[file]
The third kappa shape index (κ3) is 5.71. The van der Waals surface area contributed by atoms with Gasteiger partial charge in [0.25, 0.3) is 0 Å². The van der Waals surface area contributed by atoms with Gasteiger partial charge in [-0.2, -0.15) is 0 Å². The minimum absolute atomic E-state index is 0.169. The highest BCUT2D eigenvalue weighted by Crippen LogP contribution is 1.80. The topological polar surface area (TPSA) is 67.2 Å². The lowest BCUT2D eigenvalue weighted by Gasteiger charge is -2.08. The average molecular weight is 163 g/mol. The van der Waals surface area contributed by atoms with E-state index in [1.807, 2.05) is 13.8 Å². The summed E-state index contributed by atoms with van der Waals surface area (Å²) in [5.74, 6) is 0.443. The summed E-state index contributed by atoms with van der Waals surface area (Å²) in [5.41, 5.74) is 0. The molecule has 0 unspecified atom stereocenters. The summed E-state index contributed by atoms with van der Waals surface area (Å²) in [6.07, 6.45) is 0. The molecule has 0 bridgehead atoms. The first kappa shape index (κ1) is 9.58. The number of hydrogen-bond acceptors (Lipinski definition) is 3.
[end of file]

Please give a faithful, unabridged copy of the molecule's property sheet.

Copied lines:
The third kappa shape index (κ3) is 5.71. The van der Waals surface area contributed by atoms with Gasteiger partial charge in [0.25, 0.3) is 0 Å². The van der Waals surface area contributed by atoms with Gasteiger partial charge in [-0.2, -0.15) is 0 Å². The minimum absolute atomic E-state index is 0.169. The highest BCUT2D eigenvalue weighted by Crippen LogP contribution is 1.80. The topological polar surface area (TPSA) is 67.2 Å². The lowest BCUT2D eigenvalue weighted by Gasteiger charge is -2.08. The average molecular weight is 163 g/mol. The van der Waals surface area contributed by atoms with E-state index in [1.807, 2.05) is 13.8 Å². The summed E-state index contributed by atoms with van der Waals surface area (Å²) in [5.74, 6) is 0.443. The summed E-state index contributed by atoms with van der Waals surface area (Å²) in [5.41, 5.74) is 0. The molecule has 0 unspecified atom stereocenters. The summed E-state index contributed by atoms with van der Waals surface area (Å²) in [6.07, 6.45) is 0. The molecule has 0 bridgehead atoms. The first kappa shape index (κ1) is 9.58. The number of hydrogen-bond acceptors (Lipinski definition) is 3.